IN RE: Bradley James FERRIER, On Habeas Corpus.
Bradley James Ferrier pleaded guilty to second degree burglary, was sentenced to state prison on December 5, 1977, for a two-year term with credit allowed for 108 days county jail detention pre-sentence. (Pen.Code, s 2900.5.1 ) He is presently an inmate at the California Institution for Men at Chino. Ferrier appealed the judgment and sentencing but this court affirmed. (4 Crim. No. 8800.) During the pendency of his appeal, Ferrier petitioned this court for writ of habeas corpus seeking credit for “satisfactory conduct” (good time/work time) earned during his 108 days of pre-sentence incarceration in the San Diego County Jail. He relied upon sections 2900.5 and 4019, subdivision (a)(1) through (3). This court ordered a hearing on the petition before the superior court, San Diego. After an evidentiary hearing, the court found Ferrier entitled to good time/work time credit of 36 days and directed the Department of Corrections to compute Ferrier's release date to include in aggregate 144 days, the 108 days' credit for actual pre-sentence custody plus the 36 days' good time/work time credit. John F. Duffy, Sheriff, San Diego County, and J. J. Enomoto, Director, California Department of Corrections, appeal this order.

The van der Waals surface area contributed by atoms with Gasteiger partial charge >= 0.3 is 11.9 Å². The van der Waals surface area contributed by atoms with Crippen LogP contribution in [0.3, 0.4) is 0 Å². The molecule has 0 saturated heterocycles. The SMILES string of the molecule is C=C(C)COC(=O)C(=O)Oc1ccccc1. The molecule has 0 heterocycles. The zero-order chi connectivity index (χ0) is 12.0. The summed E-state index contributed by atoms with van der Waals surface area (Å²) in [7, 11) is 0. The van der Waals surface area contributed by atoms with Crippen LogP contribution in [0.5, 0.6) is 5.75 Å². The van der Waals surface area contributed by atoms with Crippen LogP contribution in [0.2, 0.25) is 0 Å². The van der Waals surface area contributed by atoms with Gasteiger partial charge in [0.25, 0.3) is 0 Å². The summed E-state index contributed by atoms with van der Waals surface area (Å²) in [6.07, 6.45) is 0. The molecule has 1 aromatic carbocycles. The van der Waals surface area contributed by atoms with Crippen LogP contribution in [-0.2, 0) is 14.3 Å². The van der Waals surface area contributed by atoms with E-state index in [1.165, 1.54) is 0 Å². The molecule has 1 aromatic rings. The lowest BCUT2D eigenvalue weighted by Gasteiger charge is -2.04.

At the show cause hearing, Ferrier testified he spent 108 days in San Diego County Jail before being sentenced to state prison. He said he obeyed all the rules and regulations of the sheriff; during his pre-sentence detention, he served in the county jail as an assistant tank captain and performed duties such as passing out food and preventing “hassles” and cleaning cells. He told the court work credit was awarded only to inmates who were appointed as trustees and that he had never been appointed a trustee and was therefore not eligible for work credit. The sheriff agreed that work credit was awarded only to persons Sentenced to the county jail, i. e., those coming within the express language of section 4019.